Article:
Unified Process (Rational Unified Process - RUP)

Unified Process (Rational Unified Process - RUP)

The Unified Process, also known as the Rational Unified Process (RUP), was developed with the assistance of the Rational Corporation, which also created CASE tools to support the model's implementation.

It serves as a unification of early object-oriented analysis and design models from the 80s and 90s, aiming to combine their best features, resulting in the creation of the Unified Modeling Language (UML). UML has since become the standard diagrammatic language for modelling object-oriented software.

While UML provides a modelling framework, it lacks a process model. Consequently, the Unified Process was introduced as a process model for developing object-oriented software, utilizing UML as its modelling language.

It's a hybrid model, providing a dynamic, static, and practice perspective.

Key Characteristics of the Unified Process

  1. Incremental and Architecture-Driven: The Unified Process is an incremental software process with a focus on architecture. Early iterations concentrate on defining the overall software architecture.

  2. Risk-Focused: The process places a strong emphasis on mitigating risk. Early iterations specifically address the high-risk portions of the software, ensuring a proactive risk management approach.

  3. Use Case Driven: The development process is driven by the use cases, with a focus on capturing requirements and driving development through iterative use case elaboration.

Phases of the Unified Process

1. Inception Phase:

  • Focuses on project feasibility and high-risk areas.

  • Uses use cases for communication to discover broad software requirements.

  • Typically short, often with only one iteration.

  • Establishes a business case for the system.

  • Identifies external entities and assesses system contribution to the business.

2. Elaboration Phase:

  • Programming begins with iterations developing requirements from the inception phase.

  • Requirements are fleshed out, and new ones are selected for development in subsequent iterations.

  • Phase completes when all requirements are elaborated.

  • Develops understanding of the problem domain.

  • Establishes an architectural framework, and project plan, and identifies key risks.

  • Results in a requirements model, architectural description, and development plan.

3. Construction Phase:

  • Main construction activity occurs in this phase.

  • All use cases have been fleshed out in previous phases, allowing focused development.

  • Involves system design, programming, and testing.

  • Parts of the system are developed in parallel and integrated.

  • Results in a working software system ready for delivery.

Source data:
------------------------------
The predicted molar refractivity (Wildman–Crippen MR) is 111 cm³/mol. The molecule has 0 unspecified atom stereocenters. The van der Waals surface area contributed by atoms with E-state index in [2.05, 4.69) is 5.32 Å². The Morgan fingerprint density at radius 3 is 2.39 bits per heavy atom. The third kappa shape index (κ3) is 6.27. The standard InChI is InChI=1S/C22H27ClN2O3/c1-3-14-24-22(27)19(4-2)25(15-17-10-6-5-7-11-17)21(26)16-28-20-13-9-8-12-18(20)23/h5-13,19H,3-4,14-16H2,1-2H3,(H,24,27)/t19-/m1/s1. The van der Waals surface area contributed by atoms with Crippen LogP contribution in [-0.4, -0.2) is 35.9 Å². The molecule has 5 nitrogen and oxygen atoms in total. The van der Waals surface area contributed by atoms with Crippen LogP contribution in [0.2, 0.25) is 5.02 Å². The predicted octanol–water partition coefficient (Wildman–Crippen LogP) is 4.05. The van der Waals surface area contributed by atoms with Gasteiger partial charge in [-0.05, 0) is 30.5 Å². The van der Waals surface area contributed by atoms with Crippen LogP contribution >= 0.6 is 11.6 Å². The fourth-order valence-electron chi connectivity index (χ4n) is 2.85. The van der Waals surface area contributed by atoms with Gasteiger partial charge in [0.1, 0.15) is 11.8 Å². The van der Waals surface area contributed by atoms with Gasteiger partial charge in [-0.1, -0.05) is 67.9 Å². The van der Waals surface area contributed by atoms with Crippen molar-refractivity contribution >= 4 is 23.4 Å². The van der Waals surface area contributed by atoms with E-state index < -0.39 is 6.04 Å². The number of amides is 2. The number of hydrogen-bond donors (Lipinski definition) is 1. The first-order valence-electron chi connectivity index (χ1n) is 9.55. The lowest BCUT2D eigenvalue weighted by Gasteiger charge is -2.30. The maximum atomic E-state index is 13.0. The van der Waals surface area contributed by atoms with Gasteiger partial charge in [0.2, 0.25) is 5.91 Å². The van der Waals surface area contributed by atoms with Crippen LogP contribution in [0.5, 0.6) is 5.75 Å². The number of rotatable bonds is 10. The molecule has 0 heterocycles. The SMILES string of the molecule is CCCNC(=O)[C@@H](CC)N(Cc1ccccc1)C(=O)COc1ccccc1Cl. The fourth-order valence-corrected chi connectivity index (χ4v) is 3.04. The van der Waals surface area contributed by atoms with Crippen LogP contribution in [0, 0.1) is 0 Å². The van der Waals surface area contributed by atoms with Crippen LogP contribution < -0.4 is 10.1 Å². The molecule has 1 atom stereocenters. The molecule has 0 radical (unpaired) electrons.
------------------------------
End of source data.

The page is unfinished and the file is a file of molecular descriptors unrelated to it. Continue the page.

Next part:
4. Transition Phase:

  • Initiates deployment activities, including beta testing.

  • Software is given to customers for evaluation, and their feedback leads to modifications.

  • Includes communication and construction activities.

  • Concerned with moving the system to the user community and making it operational.

  • Often overlooked in other models.

  • Results in a documented software system working correctly in its environment.

Three Perspectives:

1. Dynamic Perspective:

  • Shows phases over time.

  • Recognizes the evolving nature of the development process.

2. Static Perspective:

  • Illustrates process activities enacted.

  • Described through workflows, which are activities during the development process.

3. Practice Perspective:

  • Suggests best practices for system development.

  • Provides guidance for effective software engineering.

The advantage in presenting dynamic and static views is that phases of the development process are not associated with specific workflows. In principle at least, all of the RUP workflows may be active at all stages of the process.

In the early phases of the process, most effort will probably be spent on workflows such as business modelling and requirements and, in the later phases, in testing and deployment.

The practice perspective on the RUP describes good software engineering practices that are recommended for use in systems development.

Six fundamental best practices are recommended:-

  1. Develop software iteratively:- Plan increments of the system based on customer priorities and develop the highest-priority system features early in the development process.

  2. Manage requirements:- Explicitly document the customer’s requirements and keep track of changes to these requirements. Analyze the impact of changes on the system before accepting them.

  3. Use component-based architectures:- Structure the system architecture into components, as discussed earlier in this chapter.

  4. Visually model software:- Use graphical UML models to present static and dynamic views of the software.

  5. Verify software quality:- Ensure that the software meets the organizational quality standards.

  6. Control changes to software:- Manage changes to the software using a change management system and configuration management procedures and tools.

This is all about the rational unified process.